3. Avoid a focus on one issue.

In general, a reform effort built on one issue is very unlikely to succeed.  That one issue will not appeal to the general math faculty population.   For example, the NCAT redesign work tends to deal (in the curriculum) primarily with technology; as in prior calculator-based reforms, people find that this is a weak motivation for reform.   Addressing multiple issues in the reform means that most faculty will see something they like, which is a critical property for getting the reform adopted.  In the case of New Life, we addressed several content issues, classroom pedagogy, and professional development.

4. Plan for, and support, long-term conversations with faculty.

For some reform efforts, advocates did not sustain conversations with faculty over a period of time.  Only a few faculty will accept any reform when they first hear about it; one could argue that these faculty are actually not good test cases for a reform.  For the New Life project, we sustained conversations online (email, wiki) and at many conferences, for over 4 years now; in addition, we have had people travel to put on local workshops.  In our case, these conversations often result in faculty concluding that teaching our reform course is just more fun than what they have been doing; this is a powerful force for reform.

5. Create or support multiple solutions sharing basic properties.

No matter how good one particular reform model is, some faculty will not be comfortable with it; some institutions or states involve conditions that conflict with a given solution.  Our New Life project is one of three closely related solutions:  Carnegie Foundation Pathways (Statway, Quantway), Dana Center New Mathways, and AMATYC New Life.  The three projects have collaborated, shared resources and talent, and provide faculty & institutions with choices.    The New Life project itself supported multiple solutions — we depend upon commercial textbooks, and each major publisher is creating a solution.

6. Do not depend upon “one good book”.

Prior reforms, at all levels, often involved the creation of one set of materials.  New books face several challenges both in publishing and in getting adoptions.  A single book is just not going to be good enough to result in reform long-term.  The current reform in developmental mathematics involves commercial texts, foundation developed materials, and self-published materials.

I think other areas of college mathematics need basic reform, some perhaps even more needed than developmental.  I want reforms to succeed in ‘college algebra’, pre-calculus, finite math & modeling, calculus, quantitative reasoning, and statistics.  These courses impact hundreds of thousands of students every year; the impact is not uniformly positive.

As  you look at the points above, I am hoping you reach the single biggest conclusion:  Reform is something we do together, with each other, over a period of time.

 
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College Algebra … an Archeological Study

As we make real progress on improving mathematics education in colleges, shown especially in developmental mathematics, our attention is going to focus on college algebra and the “STEM Path”.  Of course, the name “college algebra” is given to a variety of courses, some of which serve a pre-calculus purpose (and some do not).  For years, I have thought of the name (college algebra) as a statement of “not being remedial”.

Could be that I was wrong about that.  During some recent searching, I came across a paper that Jeff Suzuki gave a few years ago.  Most of that talk is available at https://docs.google.com/viewer?a=v&pid=sites&srcid=ZGVmYXVsdGRvbWFpbnxqZWZmc3V6dWtpcHJvamVjdHxneDo2MWI5YWE4YzU2MDM1MmY3; if you have trouble with that link, search for “Jeff Suzuki Project” to get a list of his presentations.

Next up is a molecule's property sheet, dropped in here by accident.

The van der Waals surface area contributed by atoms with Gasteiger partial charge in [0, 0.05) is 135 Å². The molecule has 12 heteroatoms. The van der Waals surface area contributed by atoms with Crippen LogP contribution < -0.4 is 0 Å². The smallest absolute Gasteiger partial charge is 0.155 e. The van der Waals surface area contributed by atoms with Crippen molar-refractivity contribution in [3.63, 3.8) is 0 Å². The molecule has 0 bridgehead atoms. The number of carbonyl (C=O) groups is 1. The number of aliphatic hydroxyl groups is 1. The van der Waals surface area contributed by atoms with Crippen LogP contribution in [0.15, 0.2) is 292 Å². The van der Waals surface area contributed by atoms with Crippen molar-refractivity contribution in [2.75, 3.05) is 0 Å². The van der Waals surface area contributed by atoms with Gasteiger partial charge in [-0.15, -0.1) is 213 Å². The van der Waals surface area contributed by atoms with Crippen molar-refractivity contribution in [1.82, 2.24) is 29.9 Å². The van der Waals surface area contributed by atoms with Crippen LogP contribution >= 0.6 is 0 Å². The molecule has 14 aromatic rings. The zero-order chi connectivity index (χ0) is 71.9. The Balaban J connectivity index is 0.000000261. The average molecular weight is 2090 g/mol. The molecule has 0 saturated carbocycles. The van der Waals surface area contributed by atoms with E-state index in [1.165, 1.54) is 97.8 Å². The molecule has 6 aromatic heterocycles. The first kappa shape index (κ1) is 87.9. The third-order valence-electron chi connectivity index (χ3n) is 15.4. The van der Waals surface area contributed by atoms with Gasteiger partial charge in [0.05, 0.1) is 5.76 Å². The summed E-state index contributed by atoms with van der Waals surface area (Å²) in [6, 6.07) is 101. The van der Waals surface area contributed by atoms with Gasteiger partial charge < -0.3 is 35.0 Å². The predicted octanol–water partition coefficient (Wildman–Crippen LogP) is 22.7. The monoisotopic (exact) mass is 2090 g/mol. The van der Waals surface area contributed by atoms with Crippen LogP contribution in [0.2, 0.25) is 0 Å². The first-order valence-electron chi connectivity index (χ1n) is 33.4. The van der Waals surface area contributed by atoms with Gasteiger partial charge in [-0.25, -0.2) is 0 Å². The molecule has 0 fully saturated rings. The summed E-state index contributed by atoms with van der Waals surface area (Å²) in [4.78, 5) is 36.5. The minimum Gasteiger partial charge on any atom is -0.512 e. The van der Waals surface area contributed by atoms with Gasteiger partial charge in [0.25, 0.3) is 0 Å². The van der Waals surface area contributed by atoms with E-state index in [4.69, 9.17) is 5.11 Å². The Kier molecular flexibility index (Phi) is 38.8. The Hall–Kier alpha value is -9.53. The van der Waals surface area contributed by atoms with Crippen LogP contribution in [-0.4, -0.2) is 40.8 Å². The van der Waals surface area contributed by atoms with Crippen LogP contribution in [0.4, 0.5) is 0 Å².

Assuming that the content of that history is essentially correct, here is a brief statement of what college algebra is today:

College algebra is a collection of mathematical topics for general education, taken in place of calculus.

Some of the information in the Suzuki paper is in the form of book references to the 19th century.  This led to a book, possibly the first, to use “College Algebra” in the title — George Wentworth’s “A College Algebra” (1888); a later edition (1902) is available at https://archive.org/stream/acollegealgebra07wentgoog#page/n12/mode/2up .  In the same period, Webster Wells authored “University Algebra” (1879) and “College Algebra” (1890); see the 1879 text at http://books.google.com/books?id=uKZXAAAAYAAJ&pg=PR7&source=gbs_selected_pages&cad=2#v=onepage&q&f=false

These courses were taught as universities (Harvard, Yale, Princeton, Bowdoin, etc) reduced their mathematics requirements.  The college algebra course was not designed to prepare students for calculus.

These early college algebra books did not contain some current topics (factoring and graphing, for example).  The addition of graphing (including properties of functions) is related to calculus preparation; factoring is generally not so related.  Overall, the current college algebra course is clearly a descendent of this earlier course.

One of my current projects is to study the math courses required before calculus in my state (Michigan); Michigan does not have a system for higher education, which results in diversity in mathematics — college algebra, precalculus, and other courses are used.  However, the overall approach (in Michigan and elsewhere) is to consider these as being an equivalence or subsets; either the college algebra course(s) equate to the pre-calculus course(s) OR the college algebra course is a prerequisite to pre-calculus (that is very rare in Michigan).

Therefore, I believe that this is our current method of preparing students for calculus:

After establishing that the student does not need further remediation on high school mathematics, the student enrolls in an antiquated general education math course with a few valid preparatory topics, with the unreasonable hope that this will prepare them for calculus.

Much of our apparent curricular dependency (stuff in college algebra that is needed for calculus) seems to be an artificially created dependency — we need this radical simplification because that technique is needed for a few problems in calculus, and those problems were created in calculus to show why we needed radical simplification; we need this multi-step factoring topic in college algebra because we have created a set of problems in calculus that require creative factoring.

I encourage us all to study the “Mathematical Sciences in 2025″ (available at http://www.nap.edu/catalog/15269/the-mathematical-sciences-in-2025 ).  Some parts of our curriculum are archeological artifacts from the 19th century, and some parts date from the mid-20th century.  Very little of our curriculum reflects either current needs of client disciplines; not much more of it reflects the needs of mathematical sciences.